Children with cancer often don’t have access to innovative drugs in the way adult patients do. Why? Today we talk to Cesare Spadoni, founder of the aPODD foundation (Accelerating Paediatric Oncology Drug Development), about the current situation with childhood cancer and how it can be changed.


1. What is your background and how did you get involved with the project?

I am a scientist and a drug development professional that has been working in business development roles for the past 12 years. But I am also a parent that one day heard the most terrifying words any parent may hear. My daughter was diagnosed with cancer at the age of three. After a year-long struggle with the disease she passed away in my arms. This was the time I resolved to do something for children with cancer.


2. What is the aim of your project and how did it start?

The major problem facing children with aggressive forms of cancer is the lack of access to innovative treatment options. Children with cancer are generally treated with radiotherapy and old cytotoxic drugs that were approved 40-50 years ago in some cases. Sick children do not have access to the most innovative therapies because these are largely developed and registered for use in adults, only.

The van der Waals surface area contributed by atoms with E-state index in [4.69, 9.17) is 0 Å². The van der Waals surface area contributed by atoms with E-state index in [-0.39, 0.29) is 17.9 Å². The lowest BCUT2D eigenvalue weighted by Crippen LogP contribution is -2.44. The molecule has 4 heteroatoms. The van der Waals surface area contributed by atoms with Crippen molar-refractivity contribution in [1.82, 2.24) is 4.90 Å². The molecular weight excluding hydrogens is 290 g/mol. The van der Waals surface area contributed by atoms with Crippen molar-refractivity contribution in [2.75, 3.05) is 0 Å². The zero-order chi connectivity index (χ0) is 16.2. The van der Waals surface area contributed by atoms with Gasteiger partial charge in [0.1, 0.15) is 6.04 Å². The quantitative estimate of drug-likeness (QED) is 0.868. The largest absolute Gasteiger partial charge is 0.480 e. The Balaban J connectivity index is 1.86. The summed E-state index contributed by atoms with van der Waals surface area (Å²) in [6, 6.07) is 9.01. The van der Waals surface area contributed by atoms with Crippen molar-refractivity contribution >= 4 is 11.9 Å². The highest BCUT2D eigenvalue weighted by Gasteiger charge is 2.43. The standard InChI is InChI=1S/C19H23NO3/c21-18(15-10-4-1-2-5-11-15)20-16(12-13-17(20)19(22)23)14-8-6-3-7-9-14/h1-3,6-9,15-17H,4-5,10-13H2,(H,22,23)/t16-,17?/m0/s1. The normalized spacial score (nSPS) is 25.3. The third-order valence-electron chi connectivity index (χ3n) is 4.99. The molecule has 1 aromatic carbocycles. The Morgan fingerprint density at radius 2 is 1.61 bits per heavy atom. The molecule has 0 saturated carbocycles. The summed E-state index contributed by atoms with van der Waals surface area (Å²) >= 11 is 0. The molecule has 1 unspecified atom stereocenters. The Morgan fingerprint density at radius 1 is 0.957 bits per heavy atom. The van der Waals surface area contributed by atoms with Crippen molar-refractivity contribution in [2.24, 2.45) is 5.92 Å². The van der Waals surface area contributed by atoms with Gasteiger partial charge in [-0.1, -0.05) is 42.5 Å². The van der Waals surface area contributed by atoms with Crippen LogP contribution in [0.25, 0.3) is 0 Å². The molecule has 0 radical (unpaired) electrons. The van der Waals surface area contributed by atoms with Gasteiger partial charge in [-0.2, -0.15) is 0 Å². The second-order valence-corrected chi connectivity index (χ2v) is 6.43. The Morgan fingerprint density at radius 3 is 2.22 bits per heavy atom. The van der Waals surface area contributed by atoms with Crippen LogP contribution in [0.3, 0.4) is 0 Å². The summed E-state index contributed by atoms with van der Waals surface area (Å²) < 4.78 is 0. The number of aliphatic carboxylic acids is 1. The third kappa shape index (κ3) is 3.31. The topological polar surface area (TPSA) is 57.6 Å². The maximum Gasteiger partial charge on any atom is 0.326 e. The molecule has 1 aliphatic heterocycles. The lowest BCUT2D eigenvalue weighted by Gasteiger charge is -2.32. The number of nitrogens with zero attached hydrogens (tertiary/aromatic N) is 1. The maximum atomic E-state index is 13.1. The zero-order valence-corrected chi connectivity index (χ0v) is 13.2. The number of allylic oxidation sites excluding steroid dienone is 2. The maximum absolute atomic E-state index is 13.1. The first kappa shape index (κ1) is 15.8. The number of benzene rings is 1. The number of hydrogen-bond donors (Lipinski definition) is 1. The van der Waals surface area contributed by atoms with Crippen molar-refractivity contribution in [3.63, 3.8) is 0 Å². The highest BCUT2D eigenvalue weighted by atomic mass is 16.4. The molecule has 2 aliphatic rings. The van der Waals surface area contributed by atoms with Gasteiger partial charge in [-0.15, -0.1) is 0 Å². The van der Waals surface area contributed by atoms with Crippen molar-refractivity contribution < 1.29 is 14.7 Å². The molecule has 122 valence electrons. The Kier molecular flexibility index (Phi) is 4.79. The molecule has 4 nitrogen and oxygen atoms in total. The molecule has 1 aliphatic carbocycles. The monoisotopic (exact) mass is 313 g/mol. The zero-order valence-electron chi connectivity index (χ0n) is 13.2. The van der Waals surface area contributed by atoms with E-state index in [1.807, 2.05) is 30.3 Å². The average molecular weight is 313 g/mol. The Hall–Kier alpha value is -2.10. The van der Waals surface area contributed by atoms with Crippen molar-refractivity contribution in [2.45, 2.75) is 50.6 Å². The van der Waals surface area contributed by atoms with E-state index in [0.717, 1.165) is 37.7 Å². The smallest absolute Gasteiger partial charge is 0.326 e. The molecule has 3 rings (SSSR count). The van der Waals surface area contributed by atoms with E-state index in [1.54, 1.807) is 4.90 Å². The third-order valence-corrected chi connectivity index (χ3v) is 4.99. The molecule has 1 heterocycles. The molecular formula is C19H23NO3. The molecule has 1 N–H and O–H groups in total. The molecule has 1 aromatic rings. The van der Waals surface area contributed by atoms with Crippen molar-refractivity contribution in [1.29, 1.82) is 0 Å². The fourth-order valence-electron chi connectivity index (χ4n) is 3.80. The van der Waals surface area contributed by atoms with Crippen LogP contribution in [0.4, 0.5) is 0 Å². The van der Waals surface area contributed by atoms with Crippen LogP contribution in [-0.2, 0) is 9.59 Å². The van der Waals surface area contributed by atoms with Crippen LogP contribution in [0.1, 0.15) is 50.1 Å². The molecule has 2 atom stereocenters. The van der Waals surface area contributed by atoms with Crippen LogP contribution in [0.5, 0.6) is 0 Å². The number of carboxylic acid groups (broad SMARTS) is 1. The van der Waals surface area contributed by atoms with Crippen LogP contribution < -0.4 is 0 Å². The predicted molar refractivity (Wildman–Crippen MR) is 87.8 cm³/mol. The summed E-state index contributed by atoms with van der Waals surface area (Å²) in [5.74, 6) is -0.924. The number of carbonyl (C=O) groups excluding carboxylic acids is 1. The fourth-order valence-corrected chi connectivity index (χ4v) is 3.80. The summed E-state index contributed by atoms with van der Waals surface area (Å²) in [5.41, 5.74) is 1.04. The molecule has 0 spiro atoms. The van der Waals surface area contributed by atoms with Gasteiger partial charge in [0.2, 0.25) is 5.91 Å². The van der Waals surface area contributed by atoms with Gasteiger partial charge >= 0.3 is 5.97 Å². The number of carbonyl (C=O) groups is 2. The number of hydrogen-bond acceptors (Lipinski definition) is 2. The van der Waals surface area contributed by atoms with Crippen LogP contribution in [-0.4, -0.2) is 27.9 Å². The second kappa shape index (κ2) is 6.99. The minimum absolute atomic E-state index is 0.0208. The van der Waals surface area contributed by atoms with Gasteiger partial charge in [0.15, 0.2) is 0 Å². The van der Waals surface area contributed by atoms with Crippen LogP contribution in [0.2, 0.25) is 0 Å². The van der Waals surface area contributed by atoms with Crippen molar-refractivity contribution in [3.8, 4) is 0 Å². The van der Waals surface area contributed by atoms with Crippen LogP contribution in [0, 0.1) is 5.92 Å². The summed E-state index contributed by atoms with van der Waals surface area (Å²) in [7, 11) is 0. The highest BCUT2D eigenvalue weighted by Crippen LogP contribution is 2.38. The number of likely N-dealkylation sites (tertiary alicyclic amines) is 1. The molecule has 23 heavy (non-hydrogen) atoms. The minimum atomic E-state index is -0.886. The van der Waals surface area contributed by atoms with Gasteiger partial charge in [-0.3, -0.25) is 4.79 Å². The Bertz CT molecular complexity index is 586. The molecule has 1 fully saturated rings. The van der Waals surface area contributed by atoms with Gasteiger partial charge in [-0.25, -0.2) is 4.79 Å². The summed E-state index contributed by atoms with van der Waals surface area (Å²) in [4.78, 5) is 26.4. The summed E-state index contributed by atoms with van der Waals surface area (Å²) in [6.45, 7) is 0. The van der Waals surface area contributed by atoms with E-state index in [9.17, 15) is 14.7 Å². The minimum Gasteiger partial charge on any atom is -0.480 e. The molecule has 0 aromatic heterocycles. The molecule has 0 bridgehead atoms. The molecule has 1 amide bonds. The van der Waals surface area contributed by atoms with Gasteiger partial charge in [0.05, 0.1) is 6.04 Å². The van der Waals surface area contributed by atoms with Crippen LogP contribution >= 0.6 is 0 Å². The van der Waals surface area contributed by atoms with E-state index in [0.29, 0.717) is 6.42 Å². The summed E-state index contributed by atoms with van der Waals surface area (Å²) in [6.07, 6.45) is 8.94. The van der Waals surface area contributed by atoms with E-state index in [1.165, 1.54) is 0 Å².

Childhood cancers are generally different diseases. Specific drugs for these cancers are not developed by industry because it is not profitable to do so. The result is that children lack treatment options when conventional therapies fail.

We cannot save more children’s lives if we don’t make new treatments available more quickly. Moreover, we should not forget that cure with the existing harsh treatments comes at a price as survivors are likely to suffer from severe health problems later in life, including secondary cancers.

That is precisely why I set up aPODD (Accelerating Paediatric Oncology Drug Development). aPODD is a charity registered in London. Our mission is to accelerate the development of new drugs that are better and safer to treat cancer in children. We want to work alongside both academia and industry and effectively “de-risk” drug development for childhood cancers.


3. Could you please tell us more about your project with HealX? Provided that your crowdfunding campaign is successful (which we hope it will be!), what steps will need to be taken in order to accomplish this project (i.e. bring new drugs to the market)?

We believe that drug repurposing is an ideal approach to overcome the lack of new therapeutic options for children with cancer. Drug repurposing is about looking at medicines already approved for use in one disease and see whether they may be efficacious in another disease. Whereas new drug development is massively expensive and risky and way beyond the means of a medical charity such as aPODD, interesting drug repurposing opportunity may be identified more quickly and any further clinical development work can be completed at a fraction of the cost of new drug development. Indeed, there are several examples of drug re-purposing in the history of medicines. Aspirin is the best known example. It was originally developed as a treatment for pain and fever. It is now widely used as anti-coagulant too.